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The father of the girl caught up in a Sydney bomb scare is the chief executive of a company that sells software to law enforcement that allows investigators to build a detailed profile of a person just by analysing their keystrokes.

The “data stream profiling” software can determine the country of origin of a person, their education, gender, whether they are left or right handed, their native language, if they’re a touch typist and their year of birth just by monitoring what they type, according to a brochure listed on its website.

Another piece of software the company markets, the “text attribution tool”, offers “psychometric analysis” of text in addition to data stream profiling, allowing investigators to determine how much extraversion, conscientiousness, agreeableness, neuroticism and openness a person displays in their writing, says another brochure.

Text attribution tool.A text attribution tool Appen sells.

Wealthy businessman and chief executive of Appen, William Pulver, 53, is the father of Madeleine Pulver, who had a suspected bomb attached to her neck in Mosman, last night. The device was later revealed not to be a bomb.

Asked at a press conference this afernoon if it was believed the device was strapped to Madeleine in an extortion attempt on the father’s business, a police spokesman said: “I’m not going to comment at all on the motivation but certainly there’s no suggestion that that is the case.”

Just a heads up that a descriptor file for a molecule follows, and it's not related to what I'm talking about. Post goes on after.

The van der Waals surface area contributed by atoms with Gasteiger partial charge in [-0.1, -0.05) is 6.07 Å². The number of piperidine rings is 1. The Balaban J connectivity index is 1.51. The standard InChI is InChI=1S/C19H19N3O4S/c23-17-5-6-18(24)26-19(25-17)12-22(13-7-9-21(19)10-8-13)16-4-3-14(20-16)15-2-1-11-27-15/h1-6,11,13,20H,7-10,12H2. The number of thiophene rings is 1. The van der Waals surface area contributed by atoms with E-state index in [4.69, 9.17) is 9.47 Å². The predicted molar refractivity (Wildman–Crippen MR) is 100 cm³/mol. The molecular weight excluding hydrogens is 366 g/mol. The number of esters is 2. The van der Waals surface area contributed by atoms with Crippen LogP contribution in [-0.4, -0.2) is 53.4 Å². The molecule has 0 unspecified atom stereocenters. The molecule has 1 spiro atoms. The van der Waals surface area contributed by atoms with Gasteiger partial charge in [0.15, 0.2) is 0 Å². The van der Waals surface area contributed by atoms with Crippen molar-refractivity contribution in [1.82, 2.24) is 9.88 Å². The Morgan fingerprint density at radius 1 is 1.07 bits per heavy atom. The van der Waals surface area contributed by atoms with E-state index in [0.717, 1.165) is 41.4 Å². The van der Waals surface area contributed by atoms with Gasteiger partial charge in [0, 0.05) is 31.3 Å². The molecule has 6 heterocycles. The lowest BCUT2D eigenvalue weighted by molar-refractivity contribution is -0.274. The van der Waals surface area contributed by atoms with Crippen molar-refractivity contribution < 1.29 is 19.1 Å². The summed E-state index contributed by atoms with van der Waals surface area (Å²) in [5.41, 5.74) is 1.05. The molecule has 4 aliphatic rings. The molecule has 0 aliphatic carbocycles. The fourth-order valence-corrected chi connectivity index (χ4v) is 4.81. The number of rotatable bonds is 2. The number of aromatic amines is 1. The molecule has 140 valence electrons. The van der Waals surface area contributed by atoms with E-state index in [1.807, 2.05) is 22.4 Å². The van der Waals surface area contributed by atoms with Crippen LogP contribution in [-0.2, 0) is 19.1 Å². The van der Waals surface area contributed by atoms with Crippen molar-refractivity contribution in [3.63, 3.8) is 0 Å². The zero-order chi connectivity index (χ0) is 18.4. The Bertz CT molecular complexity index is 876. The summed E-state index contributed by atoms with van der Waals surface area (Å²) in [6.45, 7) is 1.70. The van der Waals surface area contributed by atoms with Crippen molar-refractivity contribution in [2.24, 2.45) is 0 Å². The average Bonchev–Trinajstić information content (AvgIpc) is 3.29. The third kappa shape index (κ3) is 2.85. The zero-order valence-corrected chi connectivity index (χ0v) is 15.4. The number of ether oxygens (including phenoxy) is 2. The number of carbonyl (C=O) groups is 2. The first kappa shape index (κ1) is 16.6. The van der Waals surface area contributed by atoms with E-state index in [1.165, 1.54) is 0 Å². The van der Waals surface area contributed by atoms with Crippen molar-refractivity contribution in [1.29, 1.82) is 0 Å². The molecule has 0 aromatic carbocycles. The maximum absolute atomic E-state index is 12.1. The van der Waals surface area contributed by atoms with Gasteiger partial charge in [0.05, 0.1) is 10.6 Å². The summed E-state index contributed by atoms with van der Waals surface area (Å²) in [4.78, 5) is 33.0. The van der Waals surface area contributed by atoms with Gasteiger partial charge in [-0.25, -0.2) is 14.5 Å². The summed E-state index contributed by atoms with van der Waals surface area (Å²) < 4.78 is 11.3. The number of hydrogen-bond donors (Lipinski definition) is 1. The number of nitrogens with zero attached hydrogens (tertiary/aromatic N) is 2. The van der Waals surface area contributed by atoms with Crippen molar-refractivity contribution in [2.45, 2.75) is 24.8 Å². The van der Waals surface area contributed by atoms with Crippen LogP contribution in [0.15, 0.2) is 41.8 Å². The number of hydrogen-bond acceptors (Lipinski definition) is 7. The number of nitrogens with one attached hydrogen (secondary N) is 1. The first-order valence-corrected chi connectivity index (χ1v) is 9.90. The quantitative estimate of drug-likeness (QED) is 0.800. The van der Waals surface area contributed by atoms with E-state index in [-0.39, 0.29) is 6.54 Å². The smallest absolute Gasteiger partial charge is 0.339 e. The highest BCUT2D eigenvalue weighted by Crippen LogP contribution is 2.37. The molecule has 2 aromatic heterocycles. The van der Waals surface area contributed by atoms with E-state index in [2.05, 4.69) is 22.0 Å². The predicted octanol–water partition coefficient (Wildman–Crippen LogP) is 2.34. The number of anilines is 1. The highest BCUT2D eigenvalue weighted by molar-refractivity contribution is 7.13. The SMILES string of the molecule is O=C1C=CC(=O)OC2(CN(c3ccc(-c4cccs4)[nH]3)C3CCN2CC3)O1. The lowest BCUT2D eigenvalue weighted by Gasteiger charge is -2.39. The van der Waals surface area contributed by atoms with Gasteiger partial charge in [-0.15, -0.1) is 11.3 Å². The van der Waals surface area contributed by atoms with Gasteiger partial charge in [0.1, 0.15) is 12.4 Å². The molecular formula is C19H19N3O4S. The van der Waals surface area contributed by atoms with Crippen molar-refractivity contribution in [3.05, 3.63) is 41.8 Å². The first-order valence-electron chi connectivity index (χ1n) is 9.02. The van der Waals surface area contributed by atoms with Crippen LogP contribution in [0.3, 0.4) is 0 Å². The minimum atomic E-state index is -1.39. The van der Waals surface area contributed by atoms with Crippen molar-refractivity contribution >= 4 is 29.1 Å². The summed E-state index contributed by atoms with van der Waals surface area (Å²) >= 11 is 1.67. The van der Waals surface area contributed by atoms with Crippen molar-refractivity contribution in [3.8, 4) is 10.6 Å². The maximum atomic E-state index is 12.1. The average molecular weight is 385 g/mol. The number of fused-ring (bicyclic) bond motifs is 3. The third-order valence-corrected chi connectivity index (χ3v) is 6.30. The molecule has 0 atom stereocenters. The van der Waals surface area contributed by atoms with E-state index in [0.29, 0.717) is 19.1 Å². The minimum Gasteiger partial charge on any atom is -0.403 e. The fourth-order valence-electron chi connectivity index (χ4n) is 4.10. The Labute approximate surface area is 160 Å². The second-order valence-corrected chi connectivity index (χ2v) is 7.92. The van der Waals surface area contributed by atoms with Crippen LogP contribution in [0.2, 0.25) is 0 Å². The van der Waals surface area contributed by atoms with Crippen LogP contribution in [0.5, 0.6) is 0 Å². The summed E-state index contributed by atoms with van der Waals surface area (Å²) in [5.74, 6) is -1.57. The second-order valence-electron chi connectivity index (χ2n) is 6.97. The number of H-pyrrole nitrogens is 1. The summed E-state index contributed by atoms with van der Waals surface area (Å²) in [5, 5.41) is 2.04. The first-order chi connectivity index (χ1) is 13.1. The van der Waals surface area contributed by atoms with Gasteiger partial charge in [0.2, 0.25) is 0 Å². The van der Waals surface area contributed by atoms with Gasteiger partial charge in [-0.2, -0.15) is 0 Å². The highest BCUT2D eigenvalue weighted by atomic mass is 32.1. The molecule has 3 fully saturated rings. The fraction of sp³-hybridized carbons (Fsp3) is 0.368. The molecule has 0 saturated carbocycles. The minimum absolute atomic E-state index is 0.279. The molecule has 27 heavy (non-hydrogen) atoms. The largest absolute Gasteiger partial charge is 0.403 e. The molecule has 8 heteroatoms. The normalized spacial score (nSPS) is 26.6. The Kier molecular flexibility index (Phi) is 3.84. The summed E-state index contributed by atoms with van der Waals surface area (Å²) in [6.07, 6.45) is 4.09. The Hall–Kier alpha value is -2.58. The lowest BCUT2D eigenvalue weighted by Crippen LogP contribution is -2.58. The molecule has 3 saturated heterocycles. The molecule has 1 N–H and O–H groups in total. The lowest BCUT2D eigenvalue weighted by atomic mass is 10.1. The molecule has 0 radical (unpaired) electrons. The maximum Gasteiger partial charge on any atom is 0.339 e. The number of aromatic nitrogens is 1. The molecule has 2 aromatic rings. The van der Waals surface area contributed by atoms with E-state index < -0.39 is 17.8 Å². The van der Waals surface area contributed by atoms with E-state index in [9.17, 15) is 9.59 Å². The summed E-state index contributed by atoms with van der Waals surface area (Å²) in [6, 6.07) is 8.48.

Appen also markets voice recognition software, which gaming website Kotatku has said was used in Australian trials with voice control on the motion-sensing Kinect gaming controller for the Xbox.

Madeleine's father, William Pulver, waits at the scene last night with shocked family and friends.Madeleine’s father, William Pulver, waits at the scene last night with shocked family and friends. Photo: Brendan Esposito

A brochure on Appen’s site states that the “data stream profiling” tool functions by monitoring a computer terminal and carrying out real-time matching against stored models of known persons.

The brochure says it can be used for fraud prevention and child protection purposes.

“By acquiring data from the computer of a known person-of-interest (a registered sex offender, for example), it is possible to collect data and build a model of his typing behaviour.”

A company could also use the software to protect its chief financial officer’s computer from unauthorised access, it says.

“… When a chief financial officer logs on to a terminal, the tool can verify that it is only being used by that individual.”

The text attribution tool was “developed to meet the requirements of federal, state and local law enforcement agencies”, a company brochure states.

“By compiling a focused set of documents for investigation, the text attribution tool greatly enhances investigator efficiency and effectiveness – generating investigative leads through demographic and psychometric analysis, and advanced profiling techniques.”

Appen co-founder and director of Appen Butler Hill, Julie Vonwiller, declined to comment on the Sydney bomb hoax incident and said the company had no immediate plans to release a statement.

“We’re leaving everything as it is at the moment,” Dr Vonwiller said.

Dr Vonwiller, a specialist in speech science and technology, and her husband Chris started the business in the bedroom of their upper north shore home in 1996.

Both serve as non-executive directors on the board of Appen Butler Hill.

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